When a penny is placed in the slot, a young lady appears in the horizontal box on the right of the photograph, at which point the magician slices her through many times with a vicious looking sword. After a while the lady vanishes from the box and appears in the gold cage on the left. The illusion operates on the principle of Pepper’s Ghost. This machine, part of the Davenport Collection, was in extremely poor condition. It was renovated by engineer and magician Tony Middleton of Cambridge, with help from John Davenport and other friends in 2015. It is the belief of the restoration team that the coin-op was a prototype because of various design faults that would have made it unsuitable for commercial use. These faults have now been rectified. Roy Davenport is on the left and Tony Middleton on the right of the photograph.
This was made by friend David Hay in 2014. It requires six pieces of paper, two of each colour. The design is by Thoki Yenn, who died in 2004.
This novelty is most unusual in that the tipsy man has been printed in colour on the flat side of a coil of paper. The round coil is housed in a square cardboard container which has partial openings at the front and back. By moving the picture with thumb and forefinger the coil can be twisted, so distorting the man. The words on the cardboard container are ‘Zetes-Patent’. This is one of a number of designs of this novelty – see also ref. no. N1314 and N1315.
Underneath this hollowed out roll is fitted an exploding cap mechanism. When the roll is picked up the cap explodes. The roll is very realistic because it is a real roll treated in some way to make it durable. Made in Germany. The box has on it ‘DRGM’ and ‘1254’. The roll has a sample label on it: #1254. This was clearly a sample sent to Davenports, but we do not know from which German supplier it came.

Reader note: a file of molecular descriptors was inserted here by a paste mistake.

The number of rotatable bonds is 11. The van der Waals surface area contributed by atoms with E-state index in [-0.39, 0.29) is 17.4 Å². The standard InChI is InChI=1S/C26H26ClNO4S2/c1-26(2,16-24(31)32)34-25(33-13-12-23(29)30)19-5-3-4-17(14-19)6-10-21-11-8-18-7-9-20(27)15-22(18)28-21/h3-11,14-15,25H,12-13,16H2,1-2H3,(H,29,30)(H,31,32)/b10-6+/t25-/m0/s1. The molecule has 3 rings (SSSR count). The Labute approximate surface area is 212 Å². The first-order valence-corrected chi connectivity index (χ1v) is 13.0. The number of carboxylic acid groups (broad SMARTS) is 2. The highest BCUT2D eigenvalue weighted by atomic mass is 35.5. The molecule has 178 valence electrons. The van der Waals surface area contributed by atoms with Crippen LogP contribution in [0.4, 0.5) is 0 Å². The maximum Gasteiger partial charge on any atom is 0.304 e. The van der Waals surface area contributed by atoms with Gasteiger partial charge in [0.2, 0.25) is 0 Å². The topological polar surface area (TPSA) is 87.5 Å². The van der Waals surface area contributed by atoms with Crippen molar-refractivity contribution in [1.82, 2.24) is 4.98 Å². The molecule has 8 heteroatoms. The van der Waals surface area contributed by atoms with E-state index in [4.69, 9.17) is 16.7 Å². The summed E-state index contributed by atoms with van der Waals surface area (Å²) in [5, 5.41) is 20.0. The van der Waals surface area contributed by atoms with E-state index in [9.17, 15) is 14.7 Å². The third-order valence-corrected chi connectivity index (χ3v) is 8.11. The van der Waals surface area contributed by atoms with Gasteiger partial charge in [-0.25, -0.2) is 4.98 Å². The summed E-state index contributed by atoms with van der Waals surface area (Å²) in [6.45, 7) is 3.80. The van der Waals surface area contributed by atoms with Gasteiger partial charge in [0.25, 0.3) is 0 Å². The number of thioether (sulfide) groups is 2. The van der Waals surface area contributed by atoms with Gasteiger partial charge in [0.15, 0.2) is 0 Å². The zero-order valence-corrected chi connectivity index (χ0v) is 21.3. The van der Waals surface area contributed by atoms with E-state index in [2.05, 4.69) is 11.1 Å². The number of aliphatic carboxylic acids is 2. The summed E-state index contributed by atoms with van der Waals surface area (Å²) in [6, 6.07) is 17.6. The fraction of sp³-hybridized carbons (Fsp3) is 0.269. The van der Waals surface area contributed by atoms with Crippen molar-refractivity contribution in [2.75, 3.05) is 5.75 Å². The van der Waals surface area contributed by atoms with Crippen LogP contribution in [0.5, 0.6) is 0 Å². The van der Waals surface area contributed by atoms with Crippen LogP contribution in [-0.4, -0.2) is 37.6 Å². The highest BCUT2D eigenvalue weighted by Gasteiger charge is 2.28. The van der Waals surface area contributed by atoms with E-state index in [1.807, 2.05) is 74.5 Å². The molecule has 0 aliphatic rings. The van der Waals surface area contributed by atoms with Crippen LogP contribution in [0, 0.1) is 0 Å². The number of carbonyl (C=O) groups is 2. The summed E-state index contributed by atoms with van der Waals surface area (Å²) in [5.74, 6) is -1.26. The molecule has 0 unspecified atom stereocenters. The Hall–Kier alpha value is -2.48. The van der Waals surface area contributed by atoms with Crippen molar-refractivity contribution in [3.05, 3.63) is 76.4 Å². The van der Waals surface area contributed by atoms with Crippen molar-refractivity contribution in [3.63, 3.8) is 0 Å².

The images are ‘Sommer’ (Summer) and ‘Winter’ painted by Giuseppe Arcimboldo in the 1500s. The card was available in 2019 from the Kunsthistorisches Museum, Vienna copyright L.M. Kartenvertrieb.
In 2019 this fan was available free of charge to visitors at the Weltmuseum (World Museum), Vienna for use on hot days. The fan was made from pleated paper with sticky tape binding the paper at one end. The paper was left over advertising leaflets from an earlier exhibition. This was a welcome, ecological initiative on the part of the museum.
When you brush your hand over the front cover of the book, the image of a frog turns into the words I SWEAR I’M A PRINCE. This reversible sequin fabric became very popular towards the end of the 2010s. Manufactured by Zebra A/S, Copenhagen. Made in China. Purchased new in 2019.
To make the frog leap forward simply press down on the tab between its hind legs. Found in a Christmas cracker in 2019.
Made by www.dbs-blechspielwaren.de. This clever monkey made of tin can multiply two numbers together. Set the monkey’s feet to point at two numbers. The monkey’s fingers then point to their product. The photograph shows the monkey multiplying 5 and 9 to make 45.
Made by Tenyo, Japan. Although this is strictly a magic trick, it partly depends on an amazing optical effect, the details of which are not divulged here so as to protect the secret of the trick.